Pulses pounded, energy filled the air and hundreds of students moved to the rhythm as music from stars like Michael Jackson and Lil Nas X echoed through the Wilson County Expo Center on Friday.

The scene is familiar to the Wilson County Schools Transportation Department after 22 years hosting its annual Valentine’s Day Dance for Exceptional Education Students, but no less exciting.

“Back when we started, there weren’t many special education students or bus drivers here in the county,” retired bus driver and teacher’s aide Mary Ann Wheeler said. “And a lot of them were kind of kept apart and didn’t get to go on field trips or do activities that the other kids had. It’s amazing to see these kids get to do things they never have before, and to see the way society looks at them now as they realize they can learn so much from these wonderful children.”

Over the years, the event has grown along with the county and now sees nearly 600 people participate from every school in the district.

“Any chance these kids get to express themselves is a great opportunity,” Eric Whitman, a student support services teacher at Lakeview Elementary, said. “It’s one of their favorite events, and they practice their dance moves before they get here. It’s also like a family reunion where we get to see the kids we’ve taught over the years.”

Whitman and the other teachers in attendance could be spotted on the dance floor with their students throughout the morning. Parents also joined in the fun, including Roxanne Duplisea, a bus attendant who brought her daughter Gracie to the dance.

“Gracie loves everything about this — her friends, the food, the music,” Duplisea said. “We started coming about six years ago when we moved to Wilson County. She’s in sixth grade at Mt. Juliet Middle School now, so she gets to see some of her friends who are still in elementary school.”

Students also get a chance to make new friends from other schools when they come to the event.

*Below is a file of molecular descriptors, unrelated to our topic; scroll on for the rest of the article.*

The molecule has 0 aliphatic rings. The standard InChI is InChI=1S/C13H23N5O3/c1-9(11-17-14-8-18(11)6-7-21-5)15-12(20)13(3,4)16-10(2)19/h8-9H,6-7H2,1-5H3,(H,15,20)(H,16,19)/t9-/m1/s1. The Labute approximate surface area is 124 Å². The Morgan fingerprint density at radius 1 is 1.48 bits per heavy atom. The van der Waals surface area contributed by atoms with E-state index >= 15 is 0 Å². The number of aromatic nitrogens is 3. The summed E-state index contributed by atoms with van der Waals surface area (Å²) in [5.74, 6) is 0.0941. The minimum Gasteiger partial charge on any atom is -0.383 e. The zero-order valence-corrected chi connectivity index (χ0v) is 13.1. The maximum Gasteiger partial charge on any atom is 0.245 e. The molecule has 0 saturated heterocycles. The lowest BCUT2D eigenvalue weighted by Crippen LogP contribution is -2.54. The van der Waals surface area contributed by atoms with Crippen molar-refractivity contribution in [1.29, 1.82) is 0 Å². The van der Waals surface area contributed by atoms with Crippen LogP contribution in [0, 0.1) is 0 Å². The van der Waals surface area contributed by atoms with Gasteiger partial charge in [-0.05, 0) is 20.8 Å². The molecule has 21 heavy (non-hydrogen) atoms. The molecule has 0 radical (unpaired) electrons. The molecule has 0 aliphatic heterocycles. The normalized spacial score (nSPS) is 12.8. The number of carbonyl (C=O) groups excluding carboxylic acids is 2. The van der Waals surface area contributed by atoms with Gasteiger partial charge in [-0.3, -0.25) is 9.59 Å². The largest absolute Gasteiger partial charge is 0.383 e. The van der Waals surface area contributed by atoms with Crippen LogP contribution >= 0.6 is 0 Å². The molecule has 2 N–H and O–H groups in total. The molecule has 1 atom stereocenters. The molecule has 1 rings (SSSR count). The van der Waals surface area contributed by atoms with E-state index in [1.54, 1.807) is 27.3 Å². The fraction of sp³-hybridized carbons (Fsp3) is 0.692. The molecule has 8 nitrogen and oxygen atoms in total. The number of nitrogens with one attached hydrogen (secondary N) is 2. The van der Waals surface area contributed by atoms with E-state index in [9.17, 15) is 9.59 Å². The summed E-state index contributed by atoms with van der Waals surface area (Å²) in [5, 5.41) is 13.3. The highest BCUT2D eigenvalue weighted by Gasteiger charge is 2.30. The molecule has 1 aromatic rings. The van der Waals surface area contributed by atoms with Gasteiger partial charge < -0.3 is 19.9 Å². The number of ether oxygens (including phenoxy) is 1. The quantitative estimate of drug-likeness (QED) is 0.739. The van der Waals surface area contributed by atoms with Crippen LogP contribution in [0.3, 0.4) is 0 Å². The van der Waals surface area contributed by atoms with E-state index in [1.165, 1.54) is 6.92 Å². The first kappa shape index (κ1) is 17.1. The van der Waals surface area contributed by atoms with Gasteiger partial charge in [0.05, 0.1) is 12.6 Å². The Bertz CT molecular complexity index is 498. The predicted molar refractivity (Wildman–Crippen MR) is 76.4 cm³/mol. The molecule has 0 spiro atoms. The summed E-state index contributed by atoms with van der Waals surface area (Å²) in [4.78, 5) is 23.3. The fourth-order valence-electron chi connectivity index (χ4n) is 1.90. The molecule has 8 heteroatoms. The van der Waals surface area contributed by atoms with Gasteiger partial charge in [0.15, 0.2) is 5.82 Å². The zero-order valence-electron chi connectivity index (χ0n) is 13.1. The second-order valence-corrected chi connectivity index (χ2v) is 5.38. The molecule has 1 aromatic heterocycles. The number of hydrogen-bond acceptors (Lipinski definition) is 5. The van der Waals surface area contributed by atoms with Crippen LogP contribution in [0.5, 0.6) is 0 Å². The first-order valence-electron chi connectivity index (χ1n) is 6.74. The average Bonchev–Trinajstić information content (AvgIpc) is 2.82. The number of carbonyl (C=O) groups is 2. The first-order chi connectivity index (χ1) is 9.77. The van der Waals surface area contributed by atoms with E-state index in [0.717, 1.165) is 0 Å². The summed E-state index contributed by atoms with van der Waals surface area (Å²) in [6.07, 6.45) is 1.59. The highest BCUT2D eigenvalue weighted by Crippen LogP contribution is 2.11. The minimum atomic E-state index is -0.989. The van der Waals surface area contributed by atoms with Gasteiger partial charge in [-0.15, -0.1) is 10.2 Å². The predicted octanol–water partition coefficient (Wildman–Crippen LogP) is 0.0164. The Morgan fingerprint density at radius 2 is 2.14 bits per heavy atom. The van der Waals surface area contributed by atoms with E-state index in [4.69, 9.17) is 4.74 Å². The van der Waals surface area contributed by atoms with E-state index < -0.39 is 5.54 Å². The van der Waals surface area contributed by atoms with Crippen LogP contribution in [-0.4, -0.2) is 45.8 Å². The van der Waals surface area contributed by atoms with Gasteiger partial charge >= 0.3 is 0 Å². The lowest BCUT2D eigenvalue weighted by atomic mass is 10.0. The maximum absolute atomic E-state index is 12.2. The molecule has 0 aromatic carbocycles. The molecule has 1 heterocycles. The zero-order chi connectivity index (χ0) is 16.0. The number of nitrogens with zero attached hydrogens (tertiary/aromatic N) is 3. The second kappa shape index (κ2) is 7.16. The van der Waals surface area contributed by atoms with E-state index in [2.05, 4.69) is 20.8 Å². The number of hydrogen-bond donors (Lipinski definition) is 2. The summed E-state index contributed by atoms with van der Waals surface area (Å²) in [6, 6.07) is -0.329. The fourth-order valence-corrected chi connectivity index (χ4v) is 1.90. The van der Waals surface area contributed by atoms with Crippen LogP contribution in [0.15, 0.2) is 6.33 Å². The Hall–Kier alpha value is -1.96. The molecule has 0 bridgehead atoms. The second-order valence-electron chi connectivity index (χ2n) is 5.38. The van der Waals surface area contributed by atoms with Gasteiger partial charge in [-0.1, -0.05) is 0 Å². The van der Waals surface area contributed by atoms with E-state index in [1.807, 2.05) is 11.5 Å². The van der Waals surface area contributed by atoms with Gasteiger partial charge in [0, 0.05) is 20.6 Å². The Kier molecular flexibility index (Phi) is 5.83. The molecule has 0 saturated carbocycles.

“I think that part is very crucial in their development when it comes to social skills,” Duplisea said. “Gracie can come here and interact with her peers, but she can also meet people from the general education classes. She stays by herself a lot of the time, but when she meets someone new she’ll wave and use her communication device to crack a joke with them.”

Community members and organizations also work to provide that environment for the children by donating time and money to the event.

“Immanuel Baptist Church of Lebanon always volunteers to help out, and all the hot dogs are donated by Cori’s DogHouse,” Transportation Department West Park Supervisor Teresa Pomeroy said. “Really, everyone here is doing it on a volunteer basis.”

PetSmart also chipped in by donating stuffed animals as gifts for the children, while older students helped out by chaperoning.

“The students absolutely love it,” Transportation Department Director Jerry Partlow said. “If you look at them when they come out there too, they’re all decked out. Sport coats, hats, dresses — it gives you a good feeling when you can create that joy in another person’s heart, and that’s why this is my favorite event of the whole year.”

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